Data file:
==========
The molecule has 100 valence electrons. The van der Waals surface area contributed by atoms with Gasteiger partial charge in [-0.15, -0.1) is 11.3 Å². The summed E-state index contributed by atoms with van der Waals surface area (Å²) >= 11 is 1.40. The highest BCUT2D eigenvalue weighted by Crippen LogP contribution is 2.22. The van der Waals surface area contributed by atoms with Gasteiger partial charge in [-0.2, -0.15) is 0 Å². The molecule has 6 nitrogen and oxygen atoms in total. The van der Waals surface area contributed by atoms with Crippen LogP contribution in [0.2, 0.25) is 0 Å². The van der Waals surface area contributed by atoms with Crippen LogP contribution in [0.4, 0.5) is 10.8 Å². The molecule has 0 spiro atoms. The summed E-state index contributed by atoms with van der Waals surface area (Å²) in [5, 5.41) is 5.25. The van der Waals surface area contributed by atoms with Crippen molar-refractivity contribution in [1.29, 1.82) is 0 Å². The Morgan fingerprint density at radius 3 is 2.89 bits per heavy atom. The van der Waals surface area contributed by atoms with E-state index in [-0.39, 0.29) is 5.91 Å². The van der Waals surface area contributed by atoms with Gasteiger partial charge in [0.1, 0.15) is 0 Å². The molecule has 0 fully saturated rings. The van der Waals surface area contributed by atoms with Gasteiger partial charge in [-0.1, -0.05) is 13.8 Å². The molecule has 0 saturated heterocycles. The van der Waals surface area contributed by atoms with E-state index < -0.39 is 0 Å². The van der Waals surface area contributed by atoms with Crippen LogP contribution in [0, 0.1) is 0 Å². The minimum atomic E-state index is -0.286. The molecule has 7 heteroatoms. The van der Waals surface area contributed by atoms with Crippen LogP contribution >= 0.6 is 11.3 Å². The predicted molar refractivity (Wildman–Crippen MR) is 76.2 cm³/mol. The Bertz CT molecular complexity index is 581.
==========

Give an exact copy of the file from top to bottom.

The molecule has 100 valence electrons. The van der Waals surface area contributed by atoms with Gasteiger partial charge in [-0.15, -0.1) is 11.3 Å². The summed E-state index contributed by atoms with van der Waals surface area (Å²) >= 11 is 1.40. The highest BCUT2D eigenvalue weighted by Crippen LogP contribution is 2.22. The van der Waals surface area contributed by atoms with Gasteiger partial charge in [-0.2, -0.15) is 0 Å². The molecule has 6 nitrogen and oxygen atoms in total. The van der Waals surface area contributed by atoms with Crippen LogP contribution in [0.2, 0.25) is 0 Å². The van der Waals surface area contributed by atoms with Crippen LogP contribution in [0.4, 0.5) is 10.8 Å². The molecule has 0 spiro atoms. The summed E-state index contributed by atoms with van der Waals surface area (Å²) in [5, 5.41) is 5.25. The van der Waals surface area contributed by atoms with Crippen molar-refractivity contribution in [1.29, 1.82) is 0 Å². The Morgan fingerprint density at radius 3 is 2.89 bits per heavy atom. The van der Waals surface area contributed by atoms with E-state index in [-0.39, 0.29) is 5.91 Å². The van der Waals surface area contributed by atoms with Gasteiger partial charge in [0.1, 0.15) is 0 Å². The molecule has 0 fully saturated rings. The van der Waals surface area contributed by atoms with Gasteiger partial charge in [-0.1, -0.05) is 13.8 Å². The molecule has 0 saturated heterocycles. The van der Waals surface area contributed by atoms with E-state index < -0.39 is 0 Å². The van der Waals surface area contributed by atoms with Crippen LogP contribution in [0, 0.1) is 0 Å². The minimum atomic E-state index is -0.286. The molecule has 7 heteroatoms. The van der Waals surface area contributed by atoms with Crippen LogP contribution >= 0.6 is 11.3 Å². The predicted molar refractivity (Wildman–Crippen MR) is 76.2 cm³/mol. The Bertz CT molecular complexity index is 581.